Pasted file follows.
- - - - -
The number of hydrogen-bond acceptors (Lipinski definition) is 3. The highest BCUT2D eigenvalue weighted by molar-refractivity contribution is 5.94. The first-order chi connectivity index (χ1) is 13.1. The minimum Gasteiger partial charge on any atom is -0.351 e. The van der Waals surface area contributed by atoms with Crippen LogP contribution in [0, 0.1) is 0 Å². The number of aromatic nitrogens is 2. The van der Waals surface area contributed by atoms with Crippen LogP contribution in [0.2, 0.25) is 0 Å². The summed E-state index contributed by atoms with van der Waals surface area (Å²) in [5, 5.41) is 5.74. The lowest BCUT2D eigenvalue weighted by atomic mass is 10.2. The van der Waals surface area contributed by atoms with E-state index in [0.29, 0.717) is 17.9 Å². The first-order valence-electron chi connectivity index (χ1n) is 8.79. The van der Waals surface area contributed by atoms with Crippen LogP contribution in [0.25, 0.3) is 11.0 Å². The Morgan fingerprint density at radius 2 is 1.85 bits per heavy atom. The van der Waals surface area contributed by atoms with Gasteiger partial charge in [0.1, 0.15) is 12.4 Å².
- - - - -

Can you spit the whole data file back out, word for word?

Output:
The number of hydrogen-bond acceptors (Lipinski definition) is 3. The highest BCUT2D eigenvalue weighted by molar-refractivity contribution is 5.94. The first-order chi connectivity index (χ1) is 13.1. The minimum Gasteiger partial charge on any atom is -0.351 e. The van der Waals surface area contributed by atoms with Crippen LogP contribution in [0, 0.1) is 0 Å². The number of aromatic nitrogens is 2. The van der Waals surface area contributed by atoms with Crippen LogP contribution in [0.2, 0.25) is 0 Å². The summed E-state index contributed by atoms with van der Waals surface area (Å²) in [5, 5.41) is 5.74. The lowest BCUT2D eigenvalue weighted by atomic mass is 10.2. The van der Waals surface area contributed by atoms with E-state index in [0.29, 0.717) is 17.9 Å². The first-order valence-electron chi connectivity index (χ1n) is 8.79. The van der Waals surface area contributed by atoms with Crippen LogP contribution in [0.25, 0.3) is 11.0 Å². The Morgan fingerprint density at radius 2 is 1.85 bits per heavy atom. The van der Waals surface area contributed by atoms with Gasteiger partial charge in [0.1, 0.15) is 12.4 Å².